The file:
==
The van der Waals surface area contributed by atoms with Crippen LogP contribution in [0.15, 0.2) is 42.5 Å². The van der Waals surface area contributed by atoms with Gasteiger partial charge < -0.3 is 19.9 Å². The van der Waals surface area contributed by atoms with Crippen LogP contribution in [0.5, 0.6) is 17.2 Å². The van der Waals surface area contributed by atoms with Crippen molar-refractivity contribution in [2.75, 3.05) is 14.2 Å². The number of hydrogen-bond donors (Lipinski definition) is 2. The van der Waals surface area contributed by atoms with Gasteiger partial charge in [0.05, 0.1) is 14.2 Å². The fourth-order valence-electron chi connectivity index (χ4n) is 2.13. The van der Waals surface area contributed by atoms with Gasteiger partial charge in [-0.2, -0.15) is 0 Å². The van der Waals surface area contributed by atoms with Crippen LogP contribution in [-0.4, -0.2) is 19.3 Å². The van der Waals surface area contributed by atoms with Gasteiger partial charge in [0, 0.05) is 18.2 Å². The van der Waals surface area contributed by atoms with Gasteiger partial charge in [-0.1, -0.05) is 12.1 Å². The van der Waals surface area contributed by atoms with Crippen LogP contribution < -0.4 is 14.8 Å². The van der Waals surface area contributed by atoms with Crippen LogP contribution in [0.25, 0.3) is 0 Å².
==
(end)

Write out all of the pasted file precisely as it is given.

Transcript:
The van der Waals surface area contributed by atoms with Crippen LogP contribution in [0.15, 0.2) is 42.5 Å². The van der Waals surface area contributed by atoms with Gasteiger partial charge < -0.3 is 19.9 Å². The van der Waals surface area contributed by atoms with Crippen LogP contribution in [0.5, 0.6) is 17.2 Å². The van der Waals surface area contributed by atoms with Crippen molar-refractivity contribution in [2.75, 3.05) is 14.2 Å². The number of hydrogen-bond donors (Lipinski definition) is 2. The van der Waals surface area contributed by atoms with Gasteiger partial charge in [0.05, 0.1) is 14.2 Å². The fourth-order valence-electron chi connectivity index (χ4n) is 2.13. The van der Waals surface area contributed by atoms with Gasteiger partial charge in [-0.2, -0.15) is 0 Å². The van der Waals surface area contributed by atoms with Crippen LogP contribution in [-0.4, -0.2) is 19.3 Å². The van der Waals surface area contributed by atoms with Gasteiger partial charge in [0, 0.05) is 18.2 Å². The van der Waals surface area contributed by atoms with Gasteiger partial charge in [-0.1, -0.05) is 12.1 Å². The van der Waals surface area contributed by atoms with Crippen LogP contribution < -0.4 is 14.8 Å². The van der Waals surface area contributed by atoms with Crippen LogP contribution in [0.25, 0.3) is 0 Å².